Dawn’s dove-grey light presented a different prospect, to yesterday;

the sun was sadly obscured by rippling waves of woolpack cloud, heralding a change for the worse in the weather. However, the rain held off at least for today, so the goats were able to venture out onto the security of the lower pastures.

Even Tony was out & about early, desirous of finishing the milking with plenty of time to spare as we had our Processing & Marketing Grant Review Meeting this morning.  I cleaned the house whilst he tended the animals; with one of us remaining inside, in case one of our visitors should become lost en route to the ffarm & require directions.  We did get an early call – but it was from the Planning Officer, who was in a nearby village & wanted to visit the site on which we intend to put the Dairy Complex building. 

I advised Tony he was on his way; by which time the Planner appeared on foot, having opted to leave his car at the top of the drive rather than going through the rigmarole of disinfecting it.  He & Tony discussed our plans & he proved very helpful, anticipating no problems with our proposals.  Tony then gave him a lift back up the drive in our car, as it’s quite a hike back up to the top.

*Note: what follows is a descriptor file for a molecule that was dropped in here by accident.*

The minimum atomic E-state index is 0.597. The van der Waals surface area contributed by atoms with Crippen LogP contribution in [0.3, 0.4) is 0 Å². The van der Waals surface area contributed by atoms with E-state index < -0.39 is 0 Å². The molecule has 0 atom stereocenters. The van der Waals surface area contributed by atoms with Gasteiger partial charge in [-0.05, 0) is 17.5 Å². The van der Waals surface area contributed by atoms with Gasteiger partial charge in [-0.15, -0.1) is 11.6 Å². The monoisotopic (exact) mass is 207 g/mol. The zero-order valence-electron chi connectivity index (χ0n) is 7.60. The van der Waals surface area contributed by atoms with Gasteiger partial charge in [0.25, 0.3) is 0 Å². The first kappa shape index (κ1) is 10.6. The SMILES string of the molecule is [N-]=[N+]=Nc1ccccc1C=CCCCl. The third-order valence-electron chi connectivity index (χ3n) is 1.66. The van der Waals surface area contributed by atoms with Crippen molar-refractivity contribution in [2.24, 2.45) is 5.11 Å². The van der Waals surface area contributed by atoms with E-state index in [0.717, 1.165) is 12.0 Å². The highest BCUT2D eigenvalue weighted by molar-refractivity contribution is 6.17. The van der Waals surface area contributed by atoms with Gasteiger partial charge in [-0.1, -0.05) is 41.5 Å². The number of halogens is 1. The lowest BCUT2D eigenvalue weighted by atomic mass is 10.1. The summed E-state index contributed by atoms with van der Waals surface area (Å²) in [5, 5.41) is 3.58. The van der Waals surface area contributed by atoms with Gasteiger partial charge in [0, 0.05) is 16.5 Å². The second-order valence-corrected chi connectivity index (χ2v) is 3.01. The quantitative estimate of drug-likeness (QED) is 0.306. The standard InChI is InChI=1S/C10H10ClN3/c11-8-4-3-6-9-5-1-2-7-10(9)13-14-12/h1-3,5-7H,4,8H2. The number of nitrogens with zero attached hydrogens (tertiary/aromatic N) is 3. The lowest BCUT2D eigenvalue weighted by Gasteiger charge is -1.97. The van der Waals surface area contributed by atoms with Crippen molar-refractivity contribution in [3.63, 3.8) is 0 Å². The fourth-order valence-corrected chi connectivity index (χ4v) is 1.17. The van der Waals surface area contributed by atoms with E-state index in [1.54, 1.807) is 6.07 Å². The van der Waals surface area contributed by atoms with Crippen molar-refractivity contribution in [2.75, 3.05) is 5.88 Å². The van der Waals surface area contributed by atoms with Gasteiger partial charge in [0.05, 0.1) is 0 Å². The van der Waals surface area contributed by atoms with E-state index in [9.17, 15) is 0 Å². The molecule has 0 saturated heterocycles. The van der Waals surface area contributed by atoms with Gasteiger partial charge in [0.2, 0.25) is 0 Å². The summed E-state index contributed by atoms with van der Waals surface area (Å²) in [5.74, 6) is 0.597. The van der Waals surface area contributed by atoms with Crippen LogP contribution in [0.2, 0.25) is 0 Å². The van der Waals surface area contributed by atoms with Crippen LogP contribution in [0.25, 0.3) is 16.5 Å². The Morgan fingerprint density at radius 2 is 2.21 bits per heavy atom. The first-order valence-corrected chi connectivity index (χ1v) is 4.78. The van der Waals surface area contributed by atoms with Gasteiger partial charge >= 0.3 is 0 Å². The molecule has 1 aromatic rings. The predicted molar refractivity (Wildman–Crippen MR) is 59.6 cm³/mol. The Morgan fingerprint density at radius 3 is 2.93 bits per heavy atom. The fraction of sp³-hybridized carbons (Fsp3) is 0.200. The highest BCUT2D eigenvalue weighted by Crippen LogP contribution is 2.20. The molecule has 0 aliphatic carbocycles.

Shortly afterwards, the consultants from the Welsh Assembly Government Grant Aid Scheme arrived; so I made us coffee whilst Tony – who of course had been unexpectedly delayed by the Planning Officer’s visit – hastily finished cleaning the milking parlour.  We really hadn’t been sure what to expect; however, again, they appeared extremely pleased when we presented our Business Plan Point Brief, complete with some outline costings.  We are always surprised when people remark how thoroughly we have done our research; appparently many prospective applicants to the scheme approach the initial meetings with nothing more than a vague idea that they’d like to apply.  I suppose from our perspective, we have had this goal for some considerable time; & have only been prevented from applying for a grant as when we first started our research the scheme had already closed & was delayed with the reformation of the Welsh Assembly Government.  So you could say we’ve had a fair bit of time to get our proverbial ducks in a row….